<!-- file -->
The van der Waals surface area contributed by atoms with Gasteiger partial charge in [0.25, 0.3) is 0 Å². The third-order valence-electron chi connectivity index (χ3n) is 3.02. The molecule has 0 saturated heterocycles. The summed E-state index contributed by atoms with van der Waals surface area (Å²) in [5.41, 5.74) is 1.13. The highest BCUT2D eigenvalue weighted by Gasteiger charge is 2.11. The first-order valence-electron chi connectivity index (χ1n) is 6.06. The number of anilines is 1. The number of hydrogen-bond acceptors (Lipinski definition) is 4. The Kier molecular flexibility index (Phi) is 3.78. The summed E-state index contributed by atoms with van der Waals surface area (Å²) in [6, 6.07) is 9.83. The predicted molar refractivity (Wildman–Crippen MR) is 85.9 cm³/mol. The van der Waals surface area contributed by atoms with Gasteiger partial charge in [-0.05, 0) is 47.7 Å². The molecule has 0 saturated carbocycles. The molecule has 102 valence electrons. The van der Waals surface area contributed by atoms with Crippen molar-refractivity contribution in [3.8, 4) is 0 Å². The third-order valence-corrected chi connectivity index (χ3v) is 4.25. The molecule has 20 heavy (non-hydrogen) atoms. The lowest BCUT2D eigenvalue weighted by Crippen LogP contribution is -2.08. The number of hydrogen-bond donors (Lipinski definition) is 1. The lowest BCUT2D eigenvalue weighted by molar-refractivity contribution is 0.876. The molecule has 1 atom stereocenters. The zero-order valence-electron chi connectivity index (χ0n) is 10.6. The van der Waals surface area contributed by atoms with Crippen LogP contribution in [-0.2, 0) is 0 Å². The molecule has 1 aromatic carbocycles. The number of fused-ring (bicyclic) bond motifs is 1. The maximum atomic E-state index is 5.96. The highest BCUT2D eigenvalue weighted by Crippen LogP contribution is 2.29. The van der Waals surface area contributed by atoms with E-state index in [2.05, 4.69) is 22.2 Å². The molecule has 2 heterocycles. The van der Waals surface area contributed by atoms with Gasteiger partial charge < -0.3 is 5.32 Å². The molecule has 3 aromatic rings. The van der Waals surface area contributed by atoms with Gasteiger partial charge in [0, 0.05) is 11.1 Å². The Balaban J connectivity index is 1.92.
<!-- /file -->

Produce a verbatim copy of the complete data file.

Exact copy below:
The van der Waals surface area contributed by atoms with Gasteiger partial charge in [0.25, 0.3) is 0 Å². The third-order valence-electron chi connectivity index (χ3n) is 3.02. The molecule has 0 saturated heterocycles. The summed E-state index contributed by atoms with van der Waals surface area (Å²) in [5.41, 5.74) is 1.13. The highest BCUT2D eigenvalue weighted by Gasteiger charge is 2.11. The first-order valence-electron chi connectivity index (χ1n) is 6.06. The number of anilines is 1. The number of hydrogen-bond acceptors (Lipinski definition) is 4. The Kier molecular flexibility index (Phi) is 3.78. The summed E-state index contributed by atoms with van der Waals surface area (Å²) in [6, 6.07) is 9.83. The predicted molar refractivity (Wildman–Crippen MR) is 85.9 cm³/mol. The van der Waals surface area contributed by atoms with Gasteiger partial charge in [-0.05, 0) is 47.7 Å². The molecule has 0 saturated carbocycles. The molecule has 102 valence electrons. The van der Waals surface area contributed by atoms with Crippen molar-refractivity contribution in [3.8, 4) is 0 Å². The third-order valence-corrected chi connectivity index (χ3v) is 4.25. The molecule has 20 heavy (non-hydrogen) atoms. The lowest BCUT2D eigenvalue weighted by Crippen LogP contribution is -2.08. The number of hydrogen-bond donors (Lipinski definition) is 1. The lowest BCUT2D eigenvalue weighted by molar-refractivity contribution is 0.876. The molecule has 1 atom stereocenters. The zero-order valence-electron chi connectivity index (χ0n) is 10.6. The van der Waals surface area contributed by atoms with Crippen LogP contribution in [-0.2, 0) is 0 Å². The molecule has 1 aromatic carbocycles. The number of fused-ring (bicyclic) bond motifs is 1. The maximum atomic E-state index is 5.96. The highest BCUT2D eigenvalue weighted by Crippen LogP contribution is 2.29. The van der Waals surface area contributed by atoms with E-state index in [2.05, 4.69) is 22.2 Å². The molecule has 2 heterocycles. The van der Waals surface area contributed by atoms with Gasteiger partial charge < -0.3 is 5.32 Å². The molecule has 3 aromatic rings. The van der Waals surface area contributed by atoms with Gasteiger partial charge in [0, 0.05) is 11.1 Å². The Balaban J connectivity index is 1.92.